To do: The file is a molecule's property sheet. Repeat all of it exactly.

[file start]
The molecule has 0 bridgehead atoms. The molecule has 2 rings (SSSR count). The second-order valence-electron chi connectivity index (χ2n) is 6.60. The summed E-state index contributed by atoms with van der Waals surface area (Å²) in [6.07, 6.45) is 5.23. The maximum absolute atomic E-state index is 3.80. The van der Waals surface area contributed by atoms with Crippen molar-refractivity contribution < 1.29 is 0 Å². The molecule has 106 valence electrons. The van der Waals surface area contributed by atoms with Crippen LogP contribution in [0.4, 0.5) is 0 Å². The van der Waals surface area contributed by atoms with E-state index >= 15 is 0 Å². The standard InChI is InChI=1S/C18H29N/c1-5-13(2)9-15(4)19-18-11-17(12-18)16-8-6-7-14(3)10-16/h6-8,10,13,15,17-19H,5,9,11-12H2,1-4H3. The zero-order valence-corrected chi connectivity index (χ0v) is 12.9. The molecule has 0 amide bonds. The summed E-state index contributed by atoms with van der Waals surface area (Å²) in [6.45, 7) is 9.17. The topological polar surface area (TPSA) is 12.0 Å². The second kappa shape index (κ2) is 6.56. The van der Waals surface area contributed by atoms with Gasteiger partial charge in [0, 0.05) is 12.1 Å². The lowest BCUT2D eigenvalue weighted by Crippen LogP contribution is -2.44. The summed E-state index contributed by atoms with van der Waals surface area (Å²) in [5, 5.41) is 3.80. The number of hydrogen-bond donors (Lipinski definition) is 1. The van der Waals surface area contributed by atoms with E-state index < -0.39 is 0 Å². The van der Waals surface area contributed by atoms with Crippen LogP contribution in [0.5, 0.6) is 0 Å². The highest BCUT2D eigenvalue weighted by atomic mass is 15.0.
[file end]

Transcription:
The molecule has 0 bridgehead atoms. The molecule has 2 rings (SSSR count). The second-order valence-electron chi connectivity index (χ2n) is 6.60. The summed E-state index contributed by atoms with van der Waals surface area (Å²) in [6.07, 6.45) is 5.23. The maximum absolute atomic E-state index is 3.80. The van der Waals surface area contributed by atoms with Crippen molar-refractivity contribution < 1.29 is 0 Å². The molecule has 106 valence electrons. The van der Waals surface area contributed by atoms with Crippen LogP contribution in [0.4, 0.5) is 0 Å². The van der Waals surface area contributed by atoms with E-state index >= 15 is 0 Å². The standard InChI is InChI=1S/C18H29N/c1-5-13(2)9-15(4)19-18-11-17(12-18)16-8-6-7-14(3)10-16/h6-8,10,13,15,17-19H,5,9,11-12H2,1-4H3. The zero-order valence-corrected chi connectivity index (χ0v) is 12.9. The molecule has 0 amide bonds. The summed E-state index contributed by atoms with van der Waals surface area (Å²) in [6.45, 7) is 9.17. The topological polar surface area (TPSA) is 12.0 Å². The second kappa shape index (κ2) is 6.56. The van der Waals surface area contributed by atoms with Gasteiger partial charge in [0, 0.05) is 12.1 Å². The lowest BCUT2D eigenvalue weighted by Crippen LogP contribution is -2.44. The summed E-state index contributed by atoms with van der Waals surface area (Å²) in [5, 5.41) is 3.80. The number of hydrogen-bond donors (Lipinski definition) is 1. The van der Waals surface area contributed by atoms with E-state index < -0.39 is 0 Å². The van der Waals surface area contributed by atoms with Crippen LogP contribution in [0.5, 0.6) is 0 Å². The highest BCUT2D eigenvalue weighted by atomic mass is 15.0.